Evaluating Aboriginality


by

Ceridwen Spark

Monash University, Australia


Copyright © 1999 by Ceridwen Spark, all rights reserved. This text may be used and shared in accordance with the fair-use provisions of U.S. Copyright law, and it may be archived and redistributed in electronic form, provided that the editors are notified and no fee is charged for access. Archiving, redistribution, or republication of this text on other terms, in any medium, requires the notification of the journal and consent of the author.


    Review of:

    Stephen Muecke, No Road: Bitumen all the way (Fremantle: Fremantle Arts Center Press, 1997).


  1. Stephen Muecke's No Road (Bitumen all the way) (1997) is an amusing, engaging and challenging text which reflects the cross-fertilisation of 'theory' and 'fiction.' This uniquely structured novel is appropriately read in the broader context of discussion regarding the valuation, incorporation and/or appropriation of Aboriginality in the Australian context.

  2. Home, especially as it relates to nationhood, is one of many topics addressed in the text, which to some extent reflects the resurgence of interest in home as a potentially enabling concept--albeit one with a troubled and often politically conservative history. Theoretical engagements with 'home' in the Australian context arise both because of Australia's history as an 'immigrant nation' and also, perhaps to a lesser extent, because indigenous claims rest for their discursive power on the claim to be 'at home.' Described as having "nowhere to go, according to white expectations, but more 'at home' in this context (in this case the fringes of Australian towns) than any Australian can ever quite be" (Muecke 14), indigenous people, especially rural-dwelling individuals and groups, have come to embody the 'homeliness' that non-Aboriginal (and perhaps particularly Anglo) Australians appear to desire. Muecke's journeys from Paris and the inner-city suburbs of Sydney to remote Australian landscapes enable and enrich his reflections on home, emplacement and mobility. However, his quest for Aboriginal stories frequently leads him away from Sydney (which has a comparatively large Aboriginal population) and, as a result, his musings on Aboriginality and belonging rarely challenge the notion that Aboriginal people are primarily and even 'properly' located in 'outback' rather than city spaces.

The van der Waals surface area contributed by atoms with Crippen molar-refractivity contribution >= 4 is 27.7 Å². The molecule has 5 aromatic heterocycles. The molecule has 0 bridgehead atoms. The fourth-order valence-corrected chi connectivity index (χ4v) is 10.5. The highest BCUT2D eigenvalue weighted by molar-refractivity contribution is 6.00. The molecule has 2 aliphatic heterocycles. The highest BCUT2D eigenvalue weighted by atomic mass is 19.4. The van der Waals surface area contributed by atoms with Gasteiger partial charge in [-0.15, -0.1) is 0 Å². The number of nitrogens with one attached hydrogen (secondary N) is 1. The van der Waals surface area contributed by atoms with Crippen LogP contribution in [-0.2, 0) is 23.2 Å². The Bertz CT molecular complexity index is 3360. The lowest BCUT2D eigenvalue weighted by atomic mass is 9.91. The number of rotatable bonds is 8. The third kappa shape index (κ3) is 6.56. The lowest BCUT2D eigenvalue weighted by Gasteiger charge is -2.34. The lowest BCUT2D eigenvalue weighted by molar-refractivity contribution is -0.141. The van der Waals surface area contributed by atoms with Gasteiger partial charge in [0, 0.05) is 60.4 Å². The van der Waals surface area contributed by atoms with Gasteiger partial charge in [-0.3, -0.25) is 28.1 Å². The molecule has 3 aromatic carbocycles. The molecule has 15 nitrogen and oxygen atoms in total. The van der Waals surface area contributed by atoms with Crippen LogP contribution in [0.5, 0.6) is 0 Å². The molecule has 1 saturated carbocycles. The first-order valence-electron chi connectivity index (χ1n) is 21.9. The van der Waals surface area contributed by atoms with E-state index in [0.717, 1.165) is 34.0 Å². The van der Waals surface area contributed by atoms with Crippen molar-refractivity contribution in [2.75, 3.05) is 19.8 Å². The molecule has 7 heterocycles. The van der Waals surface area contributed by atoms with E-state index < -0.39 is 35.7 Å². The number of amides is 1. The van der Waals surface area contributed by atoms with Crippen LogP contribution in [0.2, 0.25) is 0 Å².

3. Though he registers the significance of discourses of dispossession to modern subjects, Muecke does not draw connections between the claim to marginality and 'post-colonial racism'--a term the cultural geographer Jane Jacobs has coined to describe the 'new racist' view that "Aborigines despite their economic and political marginalisation, now have too much, too much special legislation, too much land" (Jacobs and Anderson 19). Had he done so, Muecke may have been less inclined to imply an equivalence between 'displaced' and 'modern' subjects (152). Some of his claims, for instance: "as a family we felt marginalised; everyone else seemed to be gay or lesbian . . . [w]e appropriated the jargon of 'hyphenated or hybrid identities' and claimed our children represented this indeterminacy of gender" (153), though they contain an element of parody, could be considered problematic by critics who have (rightly) pointed out that if fragmentation, marginalisation and dispersion are seen to constitute "the representative modern experience"(Hall 113), claims to displacement generally are divested of their oppositional power. Nevertheless, this occasional tendency toward glibness does not detract from Muecke's subtly-made point that blurring the boundaries between centre and margin may expand, rather than preclude, the possibilities for reforming politics.